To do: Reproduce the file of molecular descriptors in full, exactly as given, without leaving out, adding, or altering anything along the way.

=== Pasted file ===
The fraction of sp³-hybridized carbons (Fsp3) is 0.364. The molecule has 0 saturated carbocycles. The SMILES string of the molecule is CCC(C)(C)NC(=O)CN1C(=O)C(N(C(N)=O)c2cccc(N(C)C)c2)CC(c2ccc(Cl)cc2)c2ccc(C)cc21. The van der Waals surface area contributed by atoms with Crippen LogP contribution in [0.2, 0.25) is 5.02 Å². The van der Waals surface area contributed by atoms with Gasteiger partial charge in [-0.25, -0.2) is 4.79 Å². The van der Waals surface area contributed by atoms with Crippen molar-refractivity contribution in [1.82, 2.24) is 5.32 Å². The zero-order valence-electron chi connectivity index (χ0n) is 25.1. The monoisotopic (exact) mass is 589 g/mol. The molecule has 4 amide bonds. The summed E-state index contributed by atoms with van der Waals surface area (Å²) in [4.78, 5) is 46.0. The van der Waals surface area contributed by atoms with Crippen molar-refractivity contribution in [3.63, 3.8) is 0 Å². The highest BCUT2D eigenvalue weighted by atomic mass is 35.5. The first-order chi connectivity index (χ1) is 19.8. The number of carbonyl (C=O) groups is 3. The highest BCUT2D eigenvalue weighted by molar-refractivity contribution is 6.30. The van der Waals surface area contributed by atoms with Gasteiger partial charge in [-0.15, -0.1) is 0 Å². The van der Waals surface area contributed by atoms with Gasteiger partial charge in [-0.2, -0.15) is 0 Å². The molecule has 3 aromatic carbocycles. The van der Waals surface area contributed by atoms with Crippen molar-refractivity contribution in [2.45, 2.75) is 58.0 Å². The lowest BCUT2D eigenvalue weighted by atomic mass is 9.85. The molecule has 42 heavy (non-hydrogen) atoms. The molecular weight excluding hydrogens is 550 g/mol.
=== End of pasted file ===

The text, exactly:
The fraction of sp³-hybridized carbons (Fsp3) is 0.364. The molecule has 0 saturated carbocycles. The SMILES string of the molecule is CCC(C)(C)NC(=O)CN1C(=O)C(N(C(N)=O)c2cccc(N(C)C)c2)CC(c2ccc(Cl)cc2)c2ccc(C)cc21. The van der Waals surface area contributed by atoms with Crippen LogP contribution in [0.2, 0.25) is 5.02 Å². The van der Waals surface area contributed by atoms with Gasteiger partial charge in [-0.25, -0.2) is 4.79 Å². The van der Waals surface area contributed by atoms with Crippen molar-refractivity contribution in [1.82, 2.24) is 5.32 Å². The zero-order valence-electron chi connectivity index (χ0n) is 25.1. The monoisotopic (exact) mass is 589 g/mol. The molecule has 4 amide bonds. The summed E-state index contributed by atoms with van der Waals surface area (Å²) in [4.78, 5) is 46.0. The van der Waals surface area contributed by atoms with Crippen molar-refractivity contribution in [3.63, 3.8) is 0 Å². The highest BCUT2D eigenvalue weighted by atomic mass is 35.5. The first-order chi connectivity index (χ1) is 19.8. The number of carbonyl (C=O) groups is 3. The highest BCUT2D eigenvalue weighted by molar-refractivity contribution is 6.30. The van der Waals surface area contributed by atoms with Gasteiger partial charge in [-0.15, -0.1) is 0 Å². The van der Waals surface area contributed by atoms with Gasteiger partial charge in [-0.2, -0.15) is 0 Å². The molecule has 3 aromatic carbocycles. The van der Waals surface area contributed by atoms with Crippen molar-refractivity contribution in [2.45, 2.75) is 58.0 Å². The lowest BCUT2D eigenvalue weighted by atomic mass is 9.85. The molecule has 42 heavy (non-hydrogen) atoms. The molecular weight excluding hydrogens is 550 g/mol.